he had entered on
and now abode in.

Up to the plane of Naught,
answered he.

Hereupon, I reflected that Āḷāra Kālāma was not alone in possessing faith,
perseverance,
mindfulness,
rapt concentration,
and intellectual insight;
for, all these were mine too.

Why, I asked myself,
should not I strive to realize the Doctrine
which he claims to have entered on
and to abide in
after discerning and realizing it for himself?

Before long,
indeed very soon,
I had discerned
and realized his Doctrine for myself
and had entered on it
and abode therein.

Then I went to him
and asked him whether this was the point
up to which he had discerned and realized for himself
the Doctrine which he professed.

He said yes;
and I said that I had reached the same point for myself.

It is a great thing, said he,
a very great thing for us,
that in you, reverend sir,
we find such a fellow in the higher life.

That same Doctrine which I for myself have discerned,
realized,
entered on,
and profess, -
that have you for yourself discerned,
realized,
entered on
and abide in;
and that same Doctrine
which you have for yourself discerned,
realized,
entered on
and profess, -
that have I for myself discerned,
realized,
entered on,
and profess.

The Doctrine which I know,
you too know;
and the Doctrine which you know,
I too know.

As I am,
so are you;
and as you are,
so am I.

Pray, sir,
let us be joint wardens of this company!

In such wise did Āḷāra Kālāma,
being my master,
set me, his pupil,
on precisely the same footing as himself
and show me great worship.

But, as I bethought me
that his Doctrine merely led to attaining the plane of Naught
[117]
and not to Renunciation,
passionlessness,
cessation,
peace,
discernment,
enlightenment
and Nirvana, -
I was not taken with his Doctrine
but turned away from it
to go my way.

Still in search of the right,
and in quest of the excellent road
to peace beyond compare,
I came to Uddaka Rāmaputta and said:

It is my wish, reverend sir,
to lead the higher life
in this your Doctrine and Rule.

Stay with us, ... vision thereof.

So I went to Uddaka Rāmaputta
and asked him up to what point
he had for himself discerned and realized
the Doctrine he had entered on and now abode in.

Up to the plane of neither perception nor nonperception, answered he.

Hereupon, I reflected that Uddaka Rāmaputta was not alone
in possessing faith ... show me great worship.

But, as I bethought me
that his Doctrine merely led to attaining the plane of neither perception nor non-perception,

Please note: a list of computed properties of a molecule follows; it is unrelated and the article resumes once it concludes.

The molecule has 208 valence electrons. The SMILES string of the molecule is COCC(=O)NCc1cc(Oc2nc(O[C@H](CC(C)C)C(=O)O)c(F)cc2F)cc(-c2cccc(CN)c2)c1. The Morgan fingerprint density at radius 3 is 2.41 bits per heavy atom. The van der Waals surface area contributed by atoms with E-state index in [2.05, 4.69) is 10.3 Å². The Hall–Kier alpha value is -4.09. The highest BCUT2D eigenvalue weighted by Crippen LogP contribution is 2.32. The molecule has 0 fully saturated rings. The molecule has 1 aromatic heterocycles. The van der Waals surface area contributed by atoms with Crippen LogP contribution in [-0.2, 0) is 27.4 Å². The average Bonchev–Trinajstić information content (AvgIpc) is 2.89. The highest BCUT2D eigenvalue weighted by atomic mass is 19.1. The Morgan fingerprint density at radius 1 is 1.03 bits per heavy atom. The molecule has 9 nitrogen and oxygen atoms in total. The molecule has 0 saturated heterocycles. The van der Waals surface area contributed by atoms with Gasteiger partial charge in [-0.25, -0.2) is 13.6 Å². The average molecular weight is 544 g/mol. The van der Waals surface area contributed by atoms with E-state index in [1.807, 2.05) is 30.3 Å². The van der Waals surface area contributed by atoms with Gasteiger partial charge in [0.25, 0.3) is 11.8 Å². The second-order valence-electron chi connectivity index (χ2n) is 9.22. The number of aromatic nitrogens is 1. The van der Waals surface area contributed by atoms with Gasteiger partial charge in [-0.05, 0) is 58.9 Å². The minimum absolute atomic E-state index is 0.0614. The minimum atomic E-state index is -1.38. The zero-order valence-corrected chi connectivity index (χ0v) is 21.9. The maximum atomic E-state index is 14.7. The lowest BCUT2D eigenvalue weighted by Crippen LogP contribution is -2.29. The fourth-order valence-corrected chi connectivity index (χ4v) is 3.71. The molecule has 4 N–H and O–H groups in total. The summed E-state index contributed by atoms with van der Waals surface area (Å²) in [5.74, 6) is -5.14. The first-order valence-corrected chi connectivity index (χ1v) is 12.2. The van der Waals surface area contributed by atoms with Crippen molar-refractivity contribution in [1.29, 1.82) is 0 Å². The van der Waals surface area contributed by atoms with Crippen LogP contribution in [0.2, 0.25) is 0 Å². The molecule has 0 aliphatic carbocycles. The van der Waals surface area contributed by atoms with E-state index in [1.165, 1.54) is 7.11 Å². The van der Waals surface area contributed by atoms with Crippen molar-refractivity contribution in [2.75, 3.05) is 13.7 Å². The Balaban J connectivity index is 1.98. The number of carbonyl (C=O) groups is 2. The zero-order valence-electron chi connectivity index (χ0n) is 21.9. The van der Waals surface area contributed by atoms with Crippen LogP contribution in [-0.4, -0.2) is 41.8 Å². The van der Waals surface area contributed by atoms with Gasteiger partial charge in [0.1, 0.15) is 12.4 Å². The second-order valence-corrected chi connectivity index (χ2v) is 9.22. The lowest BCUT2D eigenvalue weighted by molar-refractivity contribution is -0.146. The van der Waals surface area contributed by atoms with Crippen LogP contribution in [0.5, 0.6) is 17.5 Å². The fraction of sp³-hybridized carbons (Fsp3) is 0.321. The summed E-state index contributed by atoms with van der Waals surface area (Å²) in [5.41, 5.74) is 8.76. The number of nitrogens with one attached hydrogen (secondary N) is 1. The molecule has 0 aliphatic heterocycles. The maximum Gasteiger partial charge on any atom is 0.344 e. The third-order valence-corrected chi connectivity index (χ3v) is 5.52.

and not to Renunciation,
passionlessness,
cessation,
peace,
discernment,
enlightenment
and Nirvana, -
I was not taken with his Doctrine
but turned away from it to go my way.

Still in search of the right,
and in quest of the excellent road
to peace beyond compare,
I came, in the course of an alms-pilgrimage through Magadha,
to the Camp township at Uruvela
and there took up my abode.

Said I to myself on surveying the place: -

Truly a delightful spot,
with its goodly groves
and clear flowing river
with ghats and amenities,
hard by a village for sustenance.

What more for his striving
can a young man need
whose heart is set on striving?

So there I sat me down,
needing nothing further for my striving.

Subject in myself to rebirth
- decay - disease - death - sorrow - and impurity,
and seeing peril
in what is subject thereto,
I sought after the consummate peace of Nirvana,
which knows neither rebirth nor decay,
neither disease nor death,
neither sorrow nor impurity; -
this I pursued,
and this I won;
and there arose within me the conviction,
the insight,
that now [118] my Deliverance was assured,
that this was my last birth,
nor should I ever be reborn again.

[2]I have attained, thought I,
to this Doctrine
profound,
recondite,
hard to comprehend,
serene,
excellent,
beyond dialectic,
abstruse,
and only to be perceived by the learned.

But mankind delights,
takes delight,
and is happy in what it clings on to,
so that for it,
being thus minded,
it is hard to understand casual relations
and the chain of causation, -
hard to understand the stilling of all plastic forces,
or the renunciation of all worldly ties,
the extirpation of craving,
passionlessness,
peace,
and Nirvana.

Were I to preach the Doctrine,
and were others not to understand it,
that would be labour and annoyance to me!

Yes, and on the instant
there flashed across my mind these verses,
which no man had heard before:

Must I now preach what I so hardly won?
Men sunk in sin and lusts would find it hard
to plumb this Doctrine, - up stream all the way,
abstruse, profound, most subtle, hard to grasp.
Dear lusts will blind them that they shall not see,
- in densest mists of ignorance befogged.

As thus I pondered,
my heart inclined to rest quiet
and not to preach my Doctrine.

But, Brahma Sahampati's[3] mind
came to know what thoughts were passing within my mind,
and he thought to himself: -

The world is undone,
quite undone,
inasmuch[4] as the heart of the Truth-finder[5]
inclines to rest quiet
and not [119] to preach his Doctrine!

Hereupon, as swiftly as a strong man might stretch out his arm
or might drawback his outstretched arm,
Brahmā Sahampati vanished from the Brahmā-world
and appeared before me.

Towards me he came with his right shoulder bared,
and with his clasped hands stretched out to me in reverence,
saying:

May it please the Lord,
may it please the Blessed One,
to preach his doctrine!

Beings there are
whose vision is but little dimmed,
who are perishing because they do not hear the Doctrine; -
these will understand it!

And Brahma Sahampati went on to say:

[6]An unclean Doctrine reigns in Magadha,
by impure man devised. Ope thou the door
of Deathless truth. Let all the Doctrine hear
from his pure lips who first conceived its thought.
As from a mountains rocky pinnacle
the folk around are clear to view, so, Sage,